After completing my pediatric training, I worked for a couple of years in a large pediatric office before I had any children of my own. I was always struck by the Life Event of a child’s first birthday. This milestone carries so much meaning and emotion for families. My patients’ parents described huge birthday parties with characters such as Elmo walking around or Moon Bounces, large catered affairs with numerous friends and family members and entire neighborhoods. Often I would see a child sick in my office a few days before such an event with parents who were panicked that their child might be sick on his Big Day, or I would see a child for his one year well check and hear many details about the enormous party. Of course I also saw plenty of children a few days after their first birthday party who became ill, most likely, from a well-intentioned friend or relative who was already sick and passed the illness on to the birthday child at the party. I heard about the kids who clapped for the Happy Birthday song and kids who cried and one who vomited from excitement… all over the birthday cake. Many of my patients had their first full blown temper tantrum during their own over-stimulating first birthday party.
I remember not quite understanding why parents go through such effort and expense to throw a party that their child will never remember at a developmental stage where 99 percent of children are having stranger anxiety and separation anxiety, often forgoing daily routine to skip naps, eat at erratic times, and then expect their birthday child to perform in front of a large crowd singing loudly at them. “My husband and I will do it differently,” I would tell myself.
Now, three of my own children later, I must apologize for not quite understanding about that first birthday. I remember waking up on the day my oldest turned one year. My pediatrician brain first exclaimed “Hurray! No more SIDS risk!” Then my mommy brain took over, “Ohmygosh, I survived the first year of parenthood!” This day is about Celebration of the Parent. I finally understood completely why my patients’ parents needed all the hoopla.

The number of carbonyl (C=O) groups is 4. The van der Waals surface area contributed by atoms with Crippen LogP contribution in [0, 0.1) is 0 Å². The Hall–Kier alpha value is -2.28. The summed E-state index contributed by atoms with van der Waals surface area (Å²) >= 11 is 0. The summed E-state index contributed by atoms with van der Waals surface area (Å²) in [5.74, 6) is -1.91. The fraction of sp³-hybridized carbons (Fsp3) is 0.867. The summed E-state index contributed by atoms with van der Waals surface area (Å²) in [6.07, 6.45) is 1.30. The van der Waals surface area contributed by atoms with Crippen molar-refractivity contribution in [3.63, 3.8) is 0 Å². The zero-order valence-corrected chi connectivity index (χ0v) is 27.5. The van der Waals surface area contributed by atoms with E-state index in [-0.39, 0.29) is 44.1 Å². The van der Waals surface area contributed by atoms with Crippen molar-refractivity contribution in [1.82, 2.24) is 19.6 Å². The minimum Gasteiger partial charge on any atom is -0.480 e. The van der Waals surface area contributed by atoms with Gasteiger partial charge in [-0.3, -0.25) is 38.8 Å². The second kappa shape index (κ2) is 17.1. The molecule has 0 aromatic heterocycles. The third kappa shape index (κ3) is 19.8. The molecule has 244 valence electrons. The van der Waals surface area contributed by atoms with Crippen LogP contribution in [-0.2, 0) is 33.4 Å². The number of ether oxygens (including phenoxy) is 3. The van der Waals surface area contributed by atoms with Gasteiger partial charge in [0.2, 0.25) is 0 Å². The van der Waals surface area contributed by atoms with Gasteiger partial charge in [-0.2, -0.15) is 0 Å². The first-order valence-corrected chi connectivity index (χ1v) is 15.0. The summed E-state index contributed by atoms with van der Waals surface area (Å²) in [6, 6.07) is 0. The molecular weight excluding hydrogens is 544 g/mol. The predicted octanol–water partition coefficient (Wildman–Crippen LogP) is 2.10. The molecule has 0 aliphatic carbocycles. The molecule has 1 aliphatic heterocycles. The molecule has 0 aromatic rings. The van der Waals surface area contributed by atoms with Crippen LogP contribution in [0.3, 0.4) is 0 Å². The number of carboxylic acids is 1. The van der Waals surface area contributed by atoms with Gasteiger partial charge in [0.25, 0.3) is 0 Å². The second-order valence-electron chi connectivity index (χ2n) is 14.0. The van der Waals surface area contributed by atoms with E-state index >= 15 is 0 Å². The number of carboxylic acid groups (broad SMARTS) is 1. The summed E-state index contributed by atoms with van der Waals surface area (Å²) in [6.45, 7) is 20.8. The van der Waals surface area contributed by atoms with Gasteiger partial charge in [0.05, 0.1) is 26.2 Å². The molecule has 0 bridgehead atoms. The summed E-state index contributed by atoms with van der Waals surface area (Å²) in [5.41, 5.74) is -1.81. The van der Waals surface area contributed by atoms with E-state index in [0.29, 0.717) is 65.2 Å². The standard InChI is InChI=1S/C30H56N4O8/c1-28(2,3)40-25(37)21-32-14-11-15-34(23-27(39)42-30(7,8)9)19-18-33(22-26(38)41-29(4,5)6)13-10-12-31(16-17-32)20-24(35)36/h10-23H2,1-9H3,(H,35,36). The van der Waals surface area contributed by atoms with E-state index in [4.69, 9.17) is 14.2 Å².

Because I am actually a little uncomfortable in large crowds, my son’s first birthday party included all close relatives who lived nearby, people he was well familiarized with. Some pediatric tips I had picked up which I will pass on:
1) Sing the Happy Birthday song, complete with clapping at the finale, for about one month straight leading up to the birthday. Children love music and hearing a very familiar song sung by a large group is not as overwhelming as hearing an unfamiliar song.
2) Plan mealtime around your child, not the guests. If you are inviting people close to your heart, they will accommodate. Dinner can be at 5:00pm if that’s when your child usually eats, or have a lunch party that starts midmorning and then end the party in time to allow your child to have his regularly scheduled afternoon nap. Most one-year-olds are usually at their best in the morning anyway.
3) If your child becomes sick, cancel the party. Your child will not be disappointed because he won’t understand what he is missing. You as parent would have a lousy time anyway because all of your attention will be on your ill child and you will be anxious. Your guests who are parents will appreciate your refraining from making them and their own children sick.
Recently while performing a one-year-old well child check I asked about my patient’s birthday party and her parent told me “Oh, we didn’t have a party. It was like any other day, although we did give her a cupcake for dessert.”
Now THIS is a pragmatic approach to parenting because, again, no child will ever have memories of her own first birthday. However, I hope the parents did take time, at least with each other, to congratulate themselves and to feel really good about making it to that huge milestone in their parenting career. I hope they savored their accomplishment as much as their child savored the cupcake.
Julie Kardos, MD